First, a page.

Genesis says God gave the earthling a name and then breath. Genesis says God looked at this breathing, moving, artistic creation and, “behold, it was very good.” It is not recorded, but I suspect He also said, “Wow.”

I find it interesting that God planted a garden and placed the earthling there to cultivate and to keep the garden. Barbara Brown Taylor thinks that while working in the garden you remember “where you came from and why. You touch the stuff your bones are made of. You handle the decomposed bodies of trees, birds, and fallen stars. Your body recognizes its kin. If you have nerve enough, you also foresee your own decomposition. This is not bad knowledge to have. It is the kind that puts other kinds in perspective. Feel that cool dampness? Welcome back to earth, you earthling. Smell that dirt? Welcome home, you beloved dust creature of God.”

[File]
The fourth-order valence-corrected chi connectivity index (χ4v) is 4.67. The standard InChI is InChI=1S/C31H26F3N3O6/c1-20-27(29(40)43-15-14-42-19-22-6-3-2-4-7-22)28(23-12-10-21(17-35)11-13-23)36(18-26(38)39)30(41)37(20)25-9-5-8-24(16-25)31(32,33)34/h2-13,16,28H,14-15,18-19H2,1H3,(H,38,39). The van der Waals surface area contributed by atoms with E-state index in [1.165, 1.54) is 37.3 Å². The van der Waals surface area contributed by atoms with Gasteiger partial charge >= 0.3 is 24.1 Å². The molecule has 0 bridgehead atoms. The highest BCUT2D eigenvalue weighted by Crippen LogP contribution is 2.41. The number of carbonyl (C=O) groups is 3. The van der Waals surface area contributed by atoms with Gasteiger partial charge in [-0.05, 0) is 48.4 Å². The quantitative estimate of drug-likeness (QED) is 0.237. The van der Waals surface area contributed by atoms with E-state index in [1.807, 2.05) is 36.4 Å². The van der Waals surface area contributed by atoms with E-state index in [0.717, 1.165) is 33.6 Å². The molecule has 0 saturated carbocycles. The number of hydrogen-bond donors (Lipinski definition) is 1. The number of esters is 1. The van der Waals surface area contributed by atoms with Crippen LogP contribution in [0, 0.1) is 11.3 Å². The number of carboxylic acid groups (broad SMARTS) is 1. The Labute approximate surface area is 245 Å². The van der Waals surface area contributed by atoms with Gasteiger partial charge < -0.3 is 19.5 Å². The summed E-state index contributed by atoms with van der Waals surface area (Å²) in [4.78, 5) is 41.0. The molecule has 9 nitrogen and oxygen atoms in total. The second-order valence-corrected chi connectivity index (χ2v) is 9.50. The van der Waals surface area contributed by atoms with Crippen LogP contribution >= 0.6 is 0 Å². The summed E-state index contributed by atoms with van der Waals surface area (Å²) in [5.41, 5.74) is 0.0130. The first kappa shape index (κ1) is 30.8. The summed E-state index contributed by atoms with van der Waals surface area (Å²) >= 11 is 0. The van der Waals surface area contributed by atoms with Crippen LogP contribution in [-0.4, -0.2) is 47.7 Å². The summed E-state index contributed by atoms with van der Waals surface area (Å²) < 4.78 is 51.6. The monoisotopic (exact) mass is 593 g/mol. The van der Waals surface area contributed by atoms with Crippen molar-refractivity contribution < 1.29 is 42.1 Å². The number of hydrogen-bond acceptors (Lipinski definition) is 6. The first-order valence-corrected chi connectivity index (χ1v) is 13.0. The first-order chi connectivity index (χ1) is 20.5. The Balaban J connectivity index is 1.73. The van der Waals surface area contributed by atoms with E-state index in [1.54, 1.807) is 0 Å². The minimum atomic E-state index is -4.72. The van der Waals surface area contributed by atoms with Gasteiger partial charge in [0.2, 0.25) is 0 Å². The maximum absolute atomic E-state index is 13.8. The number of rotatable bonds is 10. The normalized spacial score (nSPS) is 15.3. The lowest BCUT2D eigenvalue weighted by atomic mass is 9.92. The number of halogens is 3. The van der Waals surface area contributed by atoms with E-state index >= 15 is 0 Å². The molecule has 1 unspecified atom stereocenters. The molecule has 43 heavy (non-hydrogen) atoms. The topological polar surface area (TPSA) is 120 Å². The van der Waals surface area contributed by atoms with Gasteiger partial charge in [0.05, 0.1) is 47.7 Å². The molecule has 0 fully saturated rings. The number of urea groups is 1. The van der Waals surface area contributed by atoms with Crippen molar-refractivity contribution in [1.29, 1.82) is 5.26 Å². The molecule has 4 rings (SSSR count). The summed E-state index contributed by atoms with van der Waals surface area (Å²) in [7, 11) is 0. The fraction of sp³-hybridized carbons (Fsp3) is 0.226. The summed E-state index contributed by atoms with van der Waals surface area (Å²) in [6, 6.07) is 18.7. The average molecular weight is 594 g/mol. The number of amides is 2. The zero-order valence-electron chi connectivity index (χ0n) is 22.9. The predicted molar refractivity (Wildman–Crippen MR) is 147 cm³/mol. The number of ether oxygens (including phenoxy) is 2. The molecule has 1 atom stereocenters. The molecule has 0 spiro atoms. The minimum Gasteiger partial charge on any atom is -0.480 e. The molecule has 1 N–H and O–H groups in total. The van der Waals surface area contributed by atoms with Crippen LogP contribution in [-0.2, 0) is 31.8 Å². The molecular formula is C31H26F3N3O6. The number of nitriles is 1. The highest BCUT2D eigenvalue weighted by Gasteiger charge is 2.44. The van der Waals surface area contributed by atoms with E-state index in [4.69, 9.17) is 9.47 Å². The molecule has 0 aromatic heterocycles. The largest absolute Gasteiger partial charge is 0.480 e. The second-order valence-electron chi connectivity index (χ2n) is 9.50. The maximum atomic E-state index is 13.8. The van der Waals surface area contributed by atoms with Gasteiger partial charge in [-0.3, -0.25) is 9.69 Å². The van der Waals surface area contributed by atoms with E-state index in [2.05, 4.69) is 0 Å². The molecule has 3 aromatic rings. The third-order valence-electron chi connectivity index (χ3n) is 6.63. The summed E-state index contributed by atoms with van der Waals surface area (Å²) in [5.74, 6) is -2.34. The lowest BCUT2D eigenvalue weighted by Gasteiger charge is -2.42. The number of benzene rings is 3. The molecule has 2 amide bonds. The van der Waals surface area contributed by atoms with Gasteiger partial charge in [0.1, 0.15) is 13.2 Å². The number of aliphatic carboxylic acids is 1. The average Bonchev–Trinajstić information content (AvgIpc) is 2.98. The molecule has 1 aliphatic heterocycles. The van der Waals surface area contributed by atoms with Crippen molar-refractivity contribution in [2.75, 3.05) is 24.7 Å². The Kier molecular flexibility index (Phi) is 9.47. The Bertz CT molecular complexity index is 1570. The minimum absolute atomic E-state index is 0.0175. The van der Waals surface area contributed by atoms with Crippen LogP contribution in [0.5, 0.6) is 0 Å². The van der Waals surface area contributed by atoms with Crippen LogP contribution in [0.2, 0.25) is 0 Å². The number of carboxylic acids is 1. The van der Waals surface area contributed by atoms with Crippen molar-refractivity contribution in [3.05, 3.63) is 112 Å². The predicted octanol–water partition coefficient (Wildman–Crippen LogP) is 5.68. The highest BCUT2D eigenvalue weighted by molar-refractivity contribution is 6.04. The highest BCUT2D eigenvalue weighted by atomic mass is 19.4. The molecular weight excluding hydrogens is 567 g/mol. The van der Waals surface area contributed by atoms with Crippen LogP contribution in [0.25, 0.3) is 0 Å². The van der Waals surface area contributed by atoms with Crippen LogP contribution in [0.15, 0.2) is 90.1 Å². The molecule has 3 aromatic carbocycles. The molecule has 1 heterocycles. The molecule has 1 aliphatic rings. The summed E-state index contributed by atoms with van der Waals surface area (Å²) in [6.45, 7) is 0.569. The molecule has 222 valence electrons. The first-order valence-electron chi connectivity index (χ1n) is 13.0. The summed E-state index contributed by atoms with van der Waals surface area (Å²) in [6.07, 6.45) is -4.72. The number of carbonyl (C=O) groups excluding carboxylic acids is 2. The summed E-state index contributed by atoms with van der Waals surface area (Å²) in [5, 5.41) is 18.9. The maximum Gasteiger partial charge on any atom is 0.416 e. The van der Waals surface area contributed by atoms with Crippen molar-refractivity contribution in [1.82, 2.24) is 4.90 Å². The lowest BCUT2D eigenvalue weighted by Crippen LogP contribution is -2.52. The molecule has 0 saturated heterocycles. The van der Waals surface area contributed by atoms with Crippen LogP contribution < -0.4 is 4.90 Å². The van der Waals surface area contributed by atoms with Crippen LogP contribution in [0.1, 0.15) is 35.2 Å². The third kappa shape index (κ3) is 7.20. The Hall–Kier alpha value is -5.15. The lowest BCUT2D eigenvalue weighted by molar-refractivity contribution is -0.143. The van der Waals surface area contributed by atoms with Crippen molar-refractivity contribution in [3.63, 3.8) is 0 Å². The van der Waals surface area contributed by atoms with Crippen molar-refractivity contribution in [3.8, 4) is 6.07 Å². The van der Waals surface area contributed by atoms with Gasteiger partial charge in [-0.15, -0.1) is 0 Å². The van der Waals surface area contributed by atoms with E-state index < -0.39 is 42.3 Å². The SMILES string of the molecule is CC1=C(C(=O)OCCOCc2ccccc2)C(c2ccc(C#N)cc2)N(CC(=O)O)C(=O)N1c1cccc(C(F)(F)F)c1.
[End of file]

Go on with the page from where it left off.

I, scooped from the earth, now flesh given breath, am in the garden, turning soil, mixing compost, planting onions and lettuce. I roll up my sleeves. I breathe in the smell. I reach into the earth. It gets under my nails. In my hair. It’s caked on my knees. I call it dirt. But I think about the sixth day when God first formed a human from this stuff and all I can do is say “wow.”

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Christmas is around the corner. Well, not really but retailers and publishers would like you to think so. So, here is my reminder that Christmas is ten weeks away. If you are looking for a gift that exercises the part of someone that reads, then consider a copy of Participant: Field Notes from Here and Now. Here is an excerpt from what might be considered the Christmas portion of the book;